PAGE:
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Wednesday, May 31 • 3:30pm - 4:00pm
064. (Paintings) The Evolution of a Method: Optimizing the Use of Evolon® CR to Poultice Varnish on a Large Scale

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It is not uncommon for conservators of cultural heritage to encounter issues with scaling up a technique during treatment: testing a method in a small area seems to be successful, only to find that unexpected challenges may arise when applying this technique to an entire artwork. In such instances, it is valuable to be aware of the alterations or modifications one may make to a method to suit the requirements of a specific treatment. To this end, this poster describes the experimentation undertaken to optimize varnish removal from a painting on a large scale using Evolon® CR, an absorbent fabric composed of synthetic microfilament. This treatment was completed in the spring of 2016 during a post-graduate internship at the Hamilton Kerr Institute of the Fitzwilliam Museum, University of Cambridge, UK. The painting in question, The Duke of York, is part of the collection of The Honorable Society of The Middle Temple in London. Attributed to John Riley and recognized as a copy after a painting executed by Sir Peter Lely in 1674, the work is dated to 1684 and measures approximately five feet in width and nearly eight feet in height. Small tests indicated that varnish removal using solvent on cotton swabs was problematic due to the thickness and polarity of the aged natural resin coatings, necessitating prolonged swabbing with polar solvents. Additionally, the paint appeared abraded and was underbound, likely due to past overcleaning, raising the concern that protracted mechanical action would pick up pigment. As a result, an alternative method of varnish removal was sought. While the use of solvent gels was considered, efforts focused instead on developing a technique to poultice the varnish using Evolon® CR, reducing the need for additional mechanical action to remove gel residues. Although initial tests with small squares of the fabric saturated with solvent were found to be successful, a number of issues were encountered when attempting to scale up. Experimentation sought to optimize a number of factors, including: the dimensions of Evolon® CR used; the means of saturating the fabric with solvent; the method of placement; and the duration of application. A strategy was developed to limit solvent leaching and increase the precision of placement, delivering solvent to a targeted area with large squares or custom-cut shapes of Evolon® CR up to 6 inches square in size. In addition to describing the optimized technique, this poster will discuss the theoretical advantages and disadvantages of the Evolon® CR method as well as provide context. Poulticing varnish in this manner will be compared with the use of solvent gels and with the tissue gel composite cleaning method published by Fife et al. at the Stichting Restauratie Atelier Limburg (SRAL) in 2011. It is hoped that publishing this case study will aid paintings conservators facing similar issues during treatment and inspire additional discussion regarding this method.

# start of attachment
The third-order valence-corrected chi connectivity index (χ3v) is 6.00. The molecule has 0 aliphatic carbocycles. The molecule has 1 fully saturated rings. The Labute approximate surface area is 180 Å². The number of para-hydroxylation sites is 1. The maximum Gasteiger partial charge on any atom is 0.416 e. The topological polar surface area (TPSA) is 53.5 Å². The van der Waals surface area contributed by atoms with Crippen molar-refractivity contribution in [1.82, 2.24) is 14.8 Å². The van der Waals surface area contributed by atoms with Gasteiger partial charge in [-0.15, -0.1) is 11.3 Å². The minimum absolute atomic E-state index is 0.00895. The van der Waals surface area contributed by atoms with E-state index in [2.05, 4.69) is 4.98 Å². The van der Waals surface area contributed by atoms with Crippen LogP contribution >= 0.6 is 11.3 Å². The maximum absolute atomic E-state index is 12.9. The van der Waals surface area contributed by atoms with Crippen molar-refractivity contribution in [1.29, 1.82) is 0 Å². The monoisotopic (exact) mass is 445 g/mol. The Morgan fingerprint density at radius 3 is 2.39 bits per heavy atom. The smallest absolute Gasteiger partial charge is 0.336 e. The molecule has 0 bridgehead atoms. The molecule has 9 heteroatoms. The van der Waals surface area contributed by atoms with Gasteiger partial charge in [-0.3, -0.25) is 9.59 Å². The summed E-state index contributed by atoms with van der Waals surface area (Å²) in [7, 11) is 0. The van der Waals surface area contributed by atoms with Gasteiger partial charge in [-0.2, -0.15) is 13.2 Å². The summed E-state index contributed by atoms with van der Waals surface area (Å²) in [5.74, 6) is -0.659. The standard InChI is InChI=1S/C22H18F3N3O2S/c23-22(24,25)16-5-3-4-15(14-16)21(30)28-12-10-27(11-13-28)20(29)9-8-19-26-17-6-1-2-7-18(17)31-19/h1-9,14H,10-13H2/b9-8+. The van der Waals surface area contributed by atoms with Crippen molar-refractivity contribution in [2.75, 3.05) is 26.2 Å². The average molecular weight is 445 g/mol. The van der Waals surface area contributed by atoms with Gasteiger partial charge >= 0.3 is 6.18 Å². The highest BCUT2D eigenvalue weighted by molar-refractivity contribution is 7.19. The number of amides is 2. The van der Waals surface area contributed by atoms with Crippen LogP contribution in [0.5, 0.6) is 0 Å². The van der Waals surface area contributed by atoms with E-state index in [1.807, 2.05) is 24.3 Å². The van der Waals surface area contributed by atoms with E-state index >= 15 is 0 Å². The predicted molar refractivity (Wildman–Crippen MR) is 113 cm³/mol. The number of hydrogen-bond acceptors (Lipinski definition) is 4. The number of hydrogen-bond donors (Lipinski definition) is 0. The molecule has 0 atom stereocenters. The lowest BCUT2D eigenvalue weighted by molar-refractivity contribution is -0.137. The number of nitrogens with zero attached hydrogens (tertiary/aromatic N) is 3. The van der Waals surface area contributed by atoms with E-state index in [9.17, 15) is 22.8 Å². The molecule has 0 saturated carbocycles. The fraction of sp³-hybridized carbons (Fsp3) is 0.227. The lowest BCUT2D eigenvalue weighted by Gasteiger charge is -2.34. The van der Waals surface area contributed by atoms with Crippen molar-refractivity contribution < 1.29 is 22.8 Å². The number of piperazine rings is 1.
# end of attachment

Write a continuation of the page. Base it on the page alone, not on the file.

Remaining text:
Speaker(s)
avatar for Kari Rayner

Kari Rayner

Conservator, National Gallery of Art
Kari Rayner is a 2015 graduate of the Conservation Center of the Institute of Fine Arts at New York University with a specialization in paintings conservation. Kari completed her fourth year internship at the National Gallery of Art in Washington, D.C.  In addition to interning at... Read More →


Wednesday May 31, 2017 3:30pm - 4:00pm
Riverside West Exhibit Hall Exhibit Level, East Tower

Attendees (41)